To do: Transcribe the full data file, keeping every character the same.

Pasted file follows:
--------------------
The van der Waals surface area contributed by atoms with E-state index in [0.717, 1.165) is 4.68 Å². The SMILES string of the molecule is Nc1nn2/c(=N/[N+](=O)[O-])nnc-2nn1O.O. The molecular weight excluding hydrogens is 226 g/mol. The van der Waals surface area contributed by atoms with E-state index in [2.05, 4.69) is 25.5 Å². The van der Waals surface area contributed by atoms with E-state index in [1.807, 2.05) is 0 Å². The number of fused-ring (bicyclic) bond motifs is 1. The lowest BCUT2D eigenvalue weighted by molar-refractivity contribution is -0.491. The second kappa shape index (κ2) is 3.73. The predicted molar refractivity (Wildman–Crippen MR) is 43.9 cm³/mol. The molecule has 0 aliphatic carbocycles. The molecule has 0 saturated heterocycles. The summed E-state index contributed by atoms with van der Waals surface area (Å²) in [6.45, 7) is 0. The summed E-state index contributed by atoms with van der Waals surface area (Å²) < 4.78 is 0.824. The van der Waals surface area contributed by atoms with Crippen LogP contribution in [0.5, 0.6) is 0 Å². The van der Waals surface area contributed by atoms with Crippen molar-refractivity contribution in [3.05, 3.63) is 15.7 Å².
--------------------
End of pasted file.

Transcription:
The van der Waals surface area contributed by atoms with E-state index in [0.717, 1.165) is 4.68 Å². The SMILES string of the molecule is Nc1nn2/c(=N/[N+](=O)[O-])nnc-2nn1O.O. The molecular weight excluding hydrogens is 226 g/mol. The van der Waals surface area contributed by atoms with E-state index in [2.05, 4.69) is 25.5 Å². The van der Waals surface area contributed by atoms with E-state index in [1.807, 2.05) is 0 Å². The number of fused-ring (bicyclic) bond motifs is 1. The lowest BCUT2D eigenvalue weighted by molar-refractivity contribution is -0.491. The second kappa shape index (κ2) is 3.73. The predicted molar refractivity (Wildman–Crippen MR) is 43.9 cm³/mol. The molecule has 0 aliphatic carbocycles. The molecule has 0 saturated heterocycles. The summed E-state index contributed by atoms with van der Waals surface area (Å²) in [6.45, 7) is 0. The summed E-state index contributed by atoms with van der Waals surface area (Å²) < 4.78 is 0.824. The van der Waals surface area contributed by atoms with Crippen LogP contribution in [0.5, 0.6) is 0 Å². The van der Waals surface area contributed by atoms with Crippen molar-refractivity contribution in [3.05, 3.63) is 15.7 Å².